• If the union requires that you be on a research or teaching assistantship, they may not allow those who are on institute fellowships to benefit from the bargaining process and the contract won in that process. You may eventually be able to join, but there are certain periods where it’s not guaranteed. When this is the case, you may not qualify for benefits that are only available to union-eligible students, like reduced health insurance rates.
  • Some institutes claim that if you’re supported by an external fellowship, the institute itself is not responsible for paying you. Therefore, at these schools, you may never be able to join the union if you’re on an external fellowship. Thankfully, this isn’t the case for every school!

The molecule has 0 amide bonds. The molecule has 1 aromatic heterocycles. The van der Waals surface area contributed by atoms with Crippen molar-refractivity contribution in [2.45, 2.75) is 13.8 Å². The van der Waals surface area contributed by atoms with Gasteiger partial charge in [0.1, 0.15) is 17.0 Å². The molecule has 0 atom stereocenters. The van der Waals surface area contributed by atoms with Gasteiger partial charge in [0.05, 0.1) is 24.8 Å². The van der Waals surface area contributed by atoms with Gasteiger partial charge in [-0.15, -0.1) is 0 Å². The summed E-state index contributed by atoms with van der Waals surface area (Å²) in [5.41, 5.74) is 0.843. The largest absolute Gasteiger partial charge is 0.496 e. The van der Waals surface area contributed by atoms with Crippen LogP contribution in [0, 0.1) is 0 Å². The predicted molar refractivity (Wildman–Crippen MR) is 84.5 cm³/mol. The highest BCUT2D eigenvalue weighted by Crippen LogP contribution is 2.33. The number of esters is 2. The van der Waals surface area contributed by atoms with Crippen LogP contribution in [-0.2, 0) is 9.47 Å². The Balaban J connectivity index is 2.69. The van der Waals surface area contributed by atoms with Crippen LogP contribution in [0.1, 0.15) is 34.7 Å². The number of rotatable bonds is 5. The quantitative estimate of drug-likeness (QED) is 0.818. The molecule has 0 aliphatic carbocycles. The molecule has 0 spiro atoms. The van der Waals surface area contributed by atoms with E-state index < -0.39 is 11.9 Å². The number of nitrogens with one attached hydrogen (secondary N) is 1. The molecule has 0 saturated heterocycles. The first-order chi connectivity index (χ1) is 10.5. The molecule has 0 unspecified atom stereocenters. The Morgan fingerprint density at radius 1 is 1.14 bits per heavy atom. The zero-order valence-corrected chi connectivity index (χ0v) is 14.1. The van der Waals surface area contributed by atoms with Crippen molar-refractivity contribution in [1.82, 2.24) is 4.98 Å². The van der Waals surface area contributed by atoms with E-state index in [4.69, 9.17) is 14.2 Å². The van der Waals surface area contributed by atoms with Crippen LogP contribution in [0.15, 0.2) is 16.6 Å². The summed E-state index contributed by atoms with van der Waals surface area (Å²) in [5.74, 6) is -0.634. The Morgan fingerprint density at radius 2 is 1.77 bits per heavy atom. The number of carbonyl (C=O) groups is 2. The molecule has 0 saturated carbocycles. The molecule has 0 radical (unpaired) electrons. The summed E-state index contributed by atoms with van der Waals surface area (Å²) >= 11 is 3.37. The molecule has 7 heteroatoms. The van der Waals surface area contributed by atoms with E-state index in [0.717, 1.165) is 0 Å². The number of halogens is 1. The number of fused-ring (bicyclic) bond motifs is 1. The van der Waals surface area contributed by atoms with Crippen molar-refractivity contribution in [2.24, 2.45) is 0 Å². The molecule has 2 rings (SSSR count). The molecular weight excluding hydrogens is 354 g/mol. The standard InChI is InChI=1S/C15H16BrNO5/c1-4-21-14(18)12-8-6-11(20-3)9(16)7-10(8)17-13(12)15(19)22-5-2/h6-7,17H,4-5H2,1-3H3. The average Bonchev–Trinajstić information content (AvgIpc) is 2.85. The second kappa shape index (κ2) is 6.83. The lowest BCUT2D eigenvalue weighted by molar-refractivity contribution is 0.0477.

• Some schools include other groups of related employees, such as post-docs and research scientists or multiple campuses of a university system, in the union. While each of these groups of employees may have their own contract (e.g. grad students and post-docs do not get the same salary or benefits), they negotiate with the institute together. This leaves you beholden to the will of a larger group, but the large collection of people also gives you much greater negotiating power with the institute (10,000 striking people tends to be more persuasive than 1,000 striking people).

This is all to say that when looking at schools that have unions, it’s important to check who is included in the union (and whether it includes you).

What is in the contract? When is the next one being negotiated?

Not all grad-student union contracts look the same. While clauses related to minimum yearly stipend increases and healthcare standards are typically a given in contracts, other clauses (e.g. the presence of all-gendered restrooms and lactation stations) are not as common. It’s worth taking the time to read the contracts of all the schools you’re considering (both those with and without unions). If the school has a union that’s only formed in the past year or two, it’s worth checking to see if they actually have a ratified contract.